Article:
There is a bright spot in the cautious spending plans prepared by local governments in Hillsborough County. More of them are putting extra money next year into repairs and other big-ticket improvements — fixing up parks, replacing old storm drains and filling some of the cracks in the transit system. The county has a long way to go, but this investment in critical infrastructure is a welcome start.
The recession and six straight years of declining tax revenues have hit the operations side hard, as Hillsborough-area agencies have balanced their budgets by slashing jobs, freezing pay and curbing some public services. But there was another casualty under the radar: Governments scaled back tens of millions of dollars in public works projects. Spending on new roads, parks, water and sewer lines and other essentials for urban living was curtailed or postponed. Even if the region begins to experience modest growth within the next two years, as officials expect, it could take another decade before Hillsborough is anywhere close to a recovery on its capital plan.
But 2013 would mark a step in the right direction. Tampa Mayor Bob Buckhorn would spend $105 million on capital projects next year, a 31 percent increase from 2012. The work includes water and wastewater improvements throughout the city. Buckhorn would complete the Riverwalk through downtown, repair parks and pools and upgrade the city's utility systems.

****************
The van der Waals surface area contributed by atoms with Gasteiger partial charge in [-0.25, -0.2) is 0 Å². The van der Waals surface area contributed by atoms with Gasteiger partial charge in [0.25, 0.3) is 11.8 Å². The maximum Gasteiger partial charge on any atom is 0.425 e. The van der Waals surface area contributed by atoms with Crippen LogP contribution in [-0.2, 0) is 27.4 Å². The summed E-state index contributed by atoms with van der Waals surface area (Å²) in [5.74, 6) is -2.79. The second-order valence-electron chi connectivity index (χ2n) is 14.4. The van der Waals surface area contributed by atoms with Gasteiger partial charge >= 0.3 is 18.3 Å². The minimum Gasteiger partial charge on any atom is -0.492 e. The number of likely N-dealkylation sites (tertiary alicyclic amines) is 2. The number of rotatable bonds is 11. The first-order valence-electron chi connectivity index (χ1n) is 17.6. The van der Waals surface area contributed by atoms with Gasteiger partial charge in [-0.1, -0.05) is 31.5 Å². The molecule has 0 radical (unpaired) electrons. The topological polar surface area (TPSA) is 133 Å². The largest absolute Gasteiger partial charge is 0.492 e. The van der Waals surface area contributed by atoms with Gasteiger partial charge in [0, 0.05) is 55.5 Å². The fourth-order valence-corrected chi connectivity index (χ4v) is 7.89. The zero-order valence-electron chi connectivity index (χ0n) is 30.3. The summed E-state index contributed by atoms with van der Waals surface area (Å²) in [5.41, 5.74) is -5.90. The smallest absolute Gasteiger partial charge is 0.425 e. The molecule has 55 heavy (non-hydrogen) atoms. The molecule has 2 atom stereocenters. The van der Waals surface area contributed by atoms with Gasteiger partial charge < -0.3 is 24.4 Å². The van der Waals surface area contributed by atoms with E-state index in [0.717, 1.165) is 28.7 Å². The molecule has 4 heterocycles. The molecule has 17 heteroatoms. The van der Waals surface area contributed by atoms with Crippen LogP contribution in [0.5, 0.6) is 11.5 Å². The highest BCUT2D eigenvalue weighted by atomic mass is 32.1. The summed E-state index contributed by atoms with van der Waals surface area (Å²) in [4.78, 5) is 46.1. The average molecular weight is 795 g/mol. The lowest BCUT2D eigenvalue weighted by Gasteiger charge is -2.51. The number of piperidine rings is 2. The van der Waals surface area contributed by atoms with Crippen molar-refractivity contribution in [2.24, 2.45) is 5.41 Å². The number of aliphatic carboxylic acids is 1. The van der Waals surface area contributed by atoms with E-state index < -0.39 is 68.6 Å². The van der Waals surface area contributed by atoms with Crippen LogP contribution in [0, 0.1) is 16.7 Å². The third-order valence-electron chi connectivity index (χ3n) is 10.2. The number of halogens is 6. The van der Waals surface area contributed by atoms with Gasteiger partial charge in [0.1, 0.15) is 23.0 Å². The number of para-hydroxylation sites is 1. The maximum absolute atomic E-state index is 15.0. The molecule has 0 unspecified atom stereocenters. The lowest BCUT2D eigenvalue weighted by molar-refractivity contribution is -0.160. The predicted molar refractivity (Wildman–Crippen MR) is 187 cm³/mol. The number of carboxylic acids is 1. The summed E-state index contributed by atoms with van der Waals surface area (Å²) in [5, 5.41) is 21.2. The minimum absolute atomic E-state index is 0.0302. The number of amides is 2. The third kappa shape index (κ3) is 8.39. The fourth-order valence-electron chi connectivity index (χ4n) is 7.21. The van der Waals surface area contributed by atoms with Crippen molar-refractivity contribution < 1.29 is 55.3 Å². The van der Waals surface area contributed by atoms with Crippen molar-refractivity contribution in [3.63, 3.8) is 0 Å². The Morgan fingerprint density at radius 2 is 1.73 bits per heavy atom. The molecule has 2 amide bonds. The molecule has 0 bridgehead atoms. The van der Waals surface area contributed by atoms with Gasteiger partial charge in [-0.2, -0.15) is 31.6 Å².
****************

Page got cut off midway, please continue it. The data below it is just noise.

Tampa International Airport would more than double capital spending next year, to more than $67 million. The money would pay for upgrades to the curbside areas, new boarding bridges and improvements to passenger and rental car facilities.
Hillsborough County is looking to increase its capital budget about 50 percent next year, to nearly $200 million, with new money for parks and fire stations. The county will also spend the next year exploring more reliable funding sources for a range of capital projects, from roads to recreation centers.
And Hillsborough's bus agency is making noises about the need to address a chronically underfunded mass transit system. Hillsborough leaders still need to get serious about financing a modern transportation system, the biggest drawback to attracting jobs and industries.
But these capital investments are well-timed to position the county as the economy recovers. They send a message to the business community that the government will protect its key infrastructure even in tough economic times. And they mark an admission by political leaders that the county needs to be more realistic about meeting its long-term capital needs. That change in thinking is as important as the new dollars themselves.